He is making a debut, eight years after debuting. Making peace with a complicated family life, drug addiction and career flops. Prateik Babbar is an actor who is not giving up
Prateik Babbar sits across the room from us at his public relations firm’s Andheri office, appearing like a debutant gingerly discussing his first film. He smiles shyly when our photographer calls out to him, talks softly, making an effort to leave a good impression. After all, he is trying to make a comeback.
For the last three years, Babbar, 29, hasn’t acted. Issaq, his last film released in 2013, a story of love in the time of sand mafia ravaged Benaras. It didn’t ring in well. Just like Ek Tha Deewana the year before, with actor and former girlfriend Amy Jackson. Professional setbacks have been only one of his headaches. Drug and alcohol addiction is the real bugbear.
Also read: Prateik plans to start afresh in Bollywood
He has been in and out of rehab multiple times. But now that he is celebrating a couple of months of being sober, the only way he sees himself getting back into the limelight is to tell the truth and hope for the best.
"For the last five years, only the substance mattered. Nobody else — family, friends — even came close. It was about running away from every kind of emotion. I was disgustingly addicted," he says straight-faced.
Prateik Babbar in Dhobi Ghat and Jaane Tu Ya Jaane Na
Babbar’s struggle was possibly scripted before his time. The only child to parallel cinema’s stars, Smita Patil and Raj Babbar, he was brought up by his maternal grandmother, Vidyatai Patil, and aunt, Manya Patil, after Smita passed away a month after his birth. Babbar was married to veteran theatre personality Nadira Zaheer Babbar with whom he had two children, when he met Smita. As a man in love with and married to two women, he led a complicated life. Its crushing burden on Smita, she once described as ‘private hell’. After her death in December 1986, Babbar returned to living with Nadira, who had accepted Smita in a strange ménage a troi arrangement, and their kids.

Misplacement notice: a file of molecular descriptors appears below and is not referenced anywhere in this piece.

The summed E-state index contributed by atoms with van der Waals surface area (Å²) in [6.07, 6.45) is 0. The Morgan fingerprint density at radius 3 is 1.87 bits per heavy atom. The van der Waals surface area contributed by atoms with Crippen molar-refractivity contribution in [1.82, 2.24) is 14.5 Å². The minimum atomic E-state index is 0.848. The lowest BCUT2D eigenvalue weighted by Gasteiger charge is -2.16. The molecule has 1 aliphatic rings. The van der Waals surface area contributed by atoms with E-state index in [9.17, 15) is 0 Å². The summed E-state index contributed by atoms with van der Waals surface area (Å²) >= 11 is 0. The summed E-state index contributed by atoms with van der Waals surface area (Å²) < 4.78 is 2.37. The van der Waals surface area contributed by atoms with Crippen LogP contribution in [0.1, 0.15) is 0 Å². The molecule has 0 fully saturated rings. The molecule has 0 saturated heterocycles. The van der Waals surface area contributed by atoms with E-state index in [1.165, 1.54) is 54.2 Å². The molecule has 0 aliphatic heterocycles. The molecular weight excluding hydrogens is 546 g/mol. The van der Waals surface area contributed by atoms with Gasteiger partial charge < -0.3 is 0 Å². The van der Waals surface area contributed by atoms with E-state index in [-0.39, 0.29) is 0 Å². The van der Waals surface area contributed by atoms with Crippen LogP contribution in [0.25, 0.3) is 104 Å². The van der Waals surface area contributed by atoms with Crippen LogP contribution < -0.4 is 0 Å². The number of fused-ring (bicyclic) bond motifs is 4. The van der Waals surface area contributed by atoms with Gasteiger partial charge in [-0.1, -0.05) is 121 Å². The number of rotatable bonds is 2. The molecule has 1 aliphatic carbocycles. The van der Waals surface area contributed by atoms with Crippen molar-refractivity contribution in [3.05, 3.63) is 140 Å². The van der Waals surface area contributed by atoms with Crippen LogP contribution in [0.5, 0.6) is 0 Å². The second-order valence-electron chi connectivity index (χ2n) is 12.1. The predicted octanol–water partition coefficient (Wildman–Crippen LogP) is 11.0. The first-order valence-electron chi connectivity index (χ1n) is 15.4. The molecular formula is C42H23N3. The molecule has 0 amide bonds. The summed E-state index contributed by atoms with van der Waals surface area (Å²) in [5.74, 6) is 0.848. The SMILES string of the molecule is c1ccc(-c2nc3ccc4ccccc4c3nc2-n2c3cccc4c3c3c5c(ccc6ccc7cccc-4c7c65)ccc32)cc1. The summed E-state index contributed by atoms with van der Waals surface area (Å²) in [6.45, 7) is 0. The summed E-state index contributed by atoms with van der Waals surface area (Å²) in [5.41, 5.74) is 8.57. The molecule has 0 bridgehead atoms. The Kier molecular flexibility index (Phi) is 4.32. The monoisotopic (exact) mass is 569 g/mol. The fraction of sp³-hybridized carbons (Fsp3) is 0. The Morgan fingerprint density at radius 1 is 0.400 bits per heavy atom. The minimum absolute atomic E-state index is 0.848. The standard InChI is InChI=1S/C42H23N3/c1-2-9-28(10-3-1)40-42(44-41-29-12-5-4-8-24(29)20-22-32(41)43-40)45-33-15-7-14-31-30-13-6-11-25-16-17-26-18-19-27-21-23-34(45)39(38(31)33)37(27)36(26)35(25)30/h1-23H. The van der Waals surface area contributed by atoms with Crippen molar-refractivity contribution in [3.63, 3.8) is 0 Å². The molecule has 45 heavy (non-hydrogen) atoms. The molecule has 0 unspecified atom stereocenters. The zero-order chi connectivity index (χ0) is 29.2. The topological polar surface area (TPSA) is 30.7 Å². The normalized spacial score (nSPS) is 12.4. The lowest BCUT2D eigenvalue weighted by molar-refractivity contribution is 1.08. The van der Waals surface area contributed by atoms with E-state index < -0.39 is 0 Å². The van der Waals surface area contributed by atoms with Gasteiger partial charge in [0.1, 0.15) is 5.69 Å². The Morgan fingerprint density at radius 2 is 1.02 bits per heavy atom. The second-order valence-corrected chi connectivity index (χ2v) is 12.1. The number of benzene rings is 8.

"My parents’ relationship always was a source of confusion. Why were things like this? If mom had just lived longer and dad would have spent more time with me…" he trails off before gripping the thought, "things could have been, actually, would have been, different."
Prateik grew up with grandparents grounded in nationalist ideology. Shivajirao Patil, one of Maharashtra's tallest leaders of the co-operative movement was member of the Rajya Sabha and twice elected to the Maharashtra Legislative Council. Vidya, too, was involved with the socialist movement. Manya, their youngest daughter, who has a degree in fashion from New York, has been Prateik’s custodian in a sense, both personally and while managing his career.
The Patils, says Prateik, were clear that Babbar was responsible for Smita’s pain. It didn’t help that he was hardly around, busy with acting and political commitments. "I was brought up believing he was the bad guy. They told me what he had done, and how my mother was lonely. So, I distanced myself from him."
Drugs seemed a convenient balm. His first brush with substance abuse was at 14. It was marijuana with friends. As he grew braver, he moved to miracle mood changers. Ganja remained a constant.
The other constant was a girlfriend. "It was about rebelling. With drugs, I also needed relationships. I thought if I didn’t have anyone with me, I’d fall apart."
Perhaps to prove that relationships and marriage can work, he wanted to wed every woman he dated, including Jackson. "At 14, I engraved a girl’s name on my hand with a lit cigarette. I am very careful about falling in love now," he says.
A stint at a rehab centre in Mumbai was followed by relentless counselling. Most psychotherapy experts arrived at one conclusion — he was trying to fill a void. "I never believed that, though. But it was true. It makes me glad then that in the last three years, I have stayed away from a relationship. The break gave me the chance to face my problems alone, even if I was facing them when high."